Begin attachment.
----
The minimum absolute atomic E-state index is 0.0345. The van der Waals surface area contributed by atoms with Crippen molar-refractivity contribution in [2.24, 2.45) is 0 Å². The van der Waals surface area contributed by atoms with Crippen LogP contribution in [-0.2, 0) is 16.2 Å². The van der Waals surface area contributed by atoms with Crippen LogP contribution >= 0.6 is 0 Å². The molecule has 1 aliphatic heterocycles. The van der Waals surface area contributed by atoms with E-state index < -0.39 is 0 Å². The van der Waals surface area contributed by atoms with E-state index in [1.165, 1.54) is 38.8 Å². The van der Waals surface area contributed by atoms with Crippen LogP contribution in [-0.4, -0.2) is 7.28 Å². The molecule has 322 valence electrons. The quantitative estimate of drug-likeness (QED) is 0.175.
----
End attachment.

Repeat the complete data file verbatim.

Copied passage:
The minimum absolute atomic E-state index is 0.0345. The van der Waals surface area contributed by atoms with Crippen molar-refractivity contribution in [2.24, 2.45) is 0 Å². The van der Waals surface area contributed by atoms with Crippen LogP contribution in [-0.2, 0) is 16.2 Å². The van der Waals surface area contributed by atoms with Crippen LogP contribution >= 0.6 is 0 Å². The molecule has 1 aliphatic heterocycles. The van der Waals surface area contributed by atoms with E-state index < -0.39 is 0 Å². The van der Waals surface area contributed by atoms with E-state index in [1.165, 1.54) is 38.8 Å². The van der Waals surface area contributed by atoms with Crippen LogP contribution in [-0.4, -0.2) is 7.28 Å². The molecule has 322 valence electrons. The quantitative estimate of drug-likeness (QED) is 0.175.